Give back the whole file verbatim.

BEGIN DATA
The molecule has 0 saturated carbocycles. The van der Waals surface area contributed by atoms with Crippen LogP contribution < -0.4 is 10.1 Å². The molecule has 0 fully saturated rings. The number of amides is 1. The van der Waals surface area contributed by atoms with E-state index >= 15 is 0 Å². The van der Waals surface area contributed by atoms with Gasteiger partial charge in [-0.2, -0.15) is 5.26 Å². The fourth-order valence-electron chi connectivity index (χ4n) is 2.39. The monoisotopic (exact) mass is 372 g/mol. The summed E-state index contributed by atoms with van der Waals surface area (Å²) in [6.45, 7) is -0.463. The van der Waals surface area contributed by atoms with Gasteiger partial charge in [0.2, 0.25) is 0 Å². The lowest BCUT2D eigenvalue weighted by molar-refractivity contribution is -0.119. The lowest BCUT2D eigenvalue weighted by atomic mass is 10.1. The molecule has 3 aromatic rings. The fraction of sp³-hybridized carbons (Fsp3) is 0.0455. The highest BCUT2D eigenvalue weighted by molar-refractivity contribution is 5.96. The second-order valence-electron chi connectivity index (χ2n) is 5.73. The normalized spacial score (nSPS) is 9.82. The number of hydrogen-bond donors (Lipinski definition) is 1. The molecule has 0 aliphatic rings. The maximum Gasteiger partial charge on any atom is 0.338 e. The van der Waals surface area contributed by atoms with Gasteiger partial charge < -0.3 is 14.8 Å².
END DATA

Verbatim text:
The molecule has 0 saturated carbocycles. The van der Waals surface area contributed by atoms with Crippen LogP contribution < -0.4 is 10.1 Å². The molecule has 0 fully saturated rings. The number of amides is 1. The van der Waals surface area contributed by atoms with E-state index >= 15 is 0 Å². The van der Waals surface area contributed by atoms with Gasteiger partial charge in [-0.2, -0.15) is 5.26 Å². The fourth-order valence-electron chi connectivity index (χ4n) is 2.39. The monoisotopic (exact) mass is 372 g/mol. The summed E-state index contributed by atoms with van der Waals surface area (Å²) in [6.45, 7) is -0.463. The van der Waals surface area contributed by atoms with Gasteiger partial charge in [0.2, 0.25) is 0 Å². The lowest BCUT2D eigenvalue weighted by molar-refractivity contribution is -0.119. The lowest BCUT2D eigenvalue weighted by atomic mass is 10.1. The molecule has 3 aromatic rings. The fraction of sp³-hybridized carbons (Fsp3) is 0.0455. The highest BCUT2D eigenvalue weighted by molar-refractivity contribution is 5.96. The second-order valence-electron chi connectivity index (χ2n) is 5.73. The normalized spacial score (nSPS) is 9.82. The number of hydrogen-bond donors (Lipinski definition) is 1. The molecule has 0 aliphatic rings. The maximum Gasteiger partial charge on any atom is 0.338 e. The van der Waals surface area contributed by atoms with Gasteiger partial charge < -0.3 is 14.8 Å².